Thursday, 11 May 2017

GIRL OF THE MOMENT: On-the-rise actress Renae Williams talks self-discovery, creative passions and her latest role

SHE'S GOT IT: Williams, co-starring in two plays this season, is ready for her close-up.

HITTING the books for a pharmacy degree at UTech appealed to Renae Williams’ academic instincts, but like many of her peers in contemporary Jamaican theatre, she soon realized that inhabiting characters under the bright lights is where her natural gifts are. 

Since making her commercial stage debut a few years ago (after getting her feet wet with the Tableaux performing-arts troupe), she’s played the conniving wife (Sins of the Flesh), the hard-to-please mistress (Saving Grace), a down-trodden old woman (The Trial of Governor Eyre) and the sassy teenage daughter Jada in 70X7: The Real Truth, still drawing audiences to The Blue Room. 

Now, Williams is gearing up to play against type as a devout Christian and single mother whose life takes an unexpected turn in Wah Sweet Nanny Goat, the new comedy-drama from writer-director-producer Fabian Barracks, opening this week at the Phoenix Theatre. Poised and headstrong, focused and determined to stay the course, Miss Williams makes it clear that the night is young on her career. TALLAWAH caught up with the 24-year-old Spanish Town native to talk theatre, finding balance and the joy of self-discovery. 

TALLAWAH: Appearing in consecutive theatre productions, in addition to your off-stage duties, has kept you busy in recent times. Are you enjoying the ride? 
Renae Williams: I am, and it’s been a fulfilling experience. I’m not an outgoing person, not very social, so when I do theatre it fills a big fat gap. I enjoy becoming a different person. I love that idea. 

TALLAWAH: Who is Renae Williams? 
Renae Williams: Renae is a young creative mind. Although I studied pharmacy at UTech, the creative side has always been dominant. I am the creative arts director at my church, so I write plays for productions that we put on. I also wrote pieces that have won awards at the JCDC Festival and Tallawah [at UWI Mona], and I still write poetry. The arts are my passion.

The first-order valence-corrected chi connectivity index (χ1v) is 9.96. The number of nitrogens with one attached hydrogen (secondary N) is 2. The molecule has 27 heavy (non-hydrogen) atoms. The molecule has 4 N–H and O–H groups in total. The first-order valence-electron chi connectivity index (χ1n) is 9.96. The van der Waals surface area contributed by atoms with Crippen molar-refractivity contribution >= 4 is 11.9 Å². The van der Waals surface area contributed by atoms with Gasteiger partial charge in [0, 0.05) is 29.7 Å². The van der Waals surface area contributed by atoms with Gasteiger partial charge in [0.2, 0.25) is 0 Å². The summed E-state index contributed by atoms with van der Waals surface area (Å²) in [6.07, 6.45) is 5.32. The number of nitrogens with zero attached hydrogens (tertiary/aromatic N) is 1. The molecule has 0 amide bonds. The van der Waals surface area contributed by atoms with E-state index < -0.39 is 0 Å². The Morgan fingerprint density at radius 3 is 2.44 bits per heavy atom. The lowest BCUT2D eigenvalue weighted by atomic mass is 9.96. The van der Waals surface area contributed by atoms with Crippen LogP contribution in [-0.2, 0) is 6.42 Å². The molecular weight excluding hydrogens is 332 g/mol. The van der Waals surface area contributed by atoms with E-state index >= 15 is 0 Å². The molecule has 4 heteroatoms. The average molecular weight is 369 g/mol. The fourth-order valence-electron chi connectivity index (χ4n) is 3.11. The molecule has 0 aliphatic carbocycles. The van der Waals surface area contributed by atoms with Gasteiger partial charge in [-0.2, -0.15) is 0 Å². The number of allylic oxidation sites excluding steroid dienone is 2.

TALLAWAH: Your new play, Wah Sweet Nanny Goat, opens in Kingston this week. Tell us about the character you’re portraying this time around. 
Renae Williams: I play Janet, who is actually a young single mother who is very rooted in her church. She can be very strict and she wants to impose her Christian beliefs on her daughter. But some unfortunate events happen, and Janet’s true character is exposed. 

TALLAWAH: Interesting. You’ve already worked with showrunners like David Tulloch, Suzanne Beadle (left) and Fabian Barracks, among others. What have you been learning on this journey? 
Renae Williams: All the directors approach their work differently, so when I’m working with a new director I try to understand their particular style, and that helps to make the process a bit smoother. Once I have an understanding of what they’re trying to achieve, you’re better able to get the job done.  


TALLAWAH: What’s the best of advice you’ve received since becoming an actress? 
Renae Williams: One of the more recent pieces of advice I’ve been given is that I am young and talented, therefore I should try to hone what I have; I’m not to hold back on my talent. And I’m not very social, so I’m being encouraged to get out there more and explore my options. 

TALLAWAH: We all have our mountains to climb and trials to endure. What are some of the hurdles you’ve had to overcome in the pursuit of your dreams? 
Renae Williams: The one big problem in my way was pharmacy school. I couldn’t wait to be done with it! (Laughs). The deeper I got into theatre, the harder it became to juggle school and preparing for shows. I had to give up a lot, sometimes rushing from school to get to rehearsal on time. A lot, a lot of sacrificing. 

TALLAWAH: Are you working in pharmaceuticals now? 
Renae Williams: No. Actually, I’m the sales and promotions manager at Made for Kids. I’ve been with them for two months now. We specialize in deodorants, bath washes and other supplies for kids. 

TALLAWAH: What keeps you grounded? 
Renae Williams: Just my passion for the arts. I love writing plays and poetry, doing stuff at my church. My writing helps me get through a lot of stuff. When we put on a a show and it’s well-received, the feedback is very motivating. It’s fulfilling. I think I’ve found what I’m really passionate about. 

> Wah Sweet Nanny Goat plays at the Phoenix Theatre May 9 to June 4. Tickets: 537-9564.






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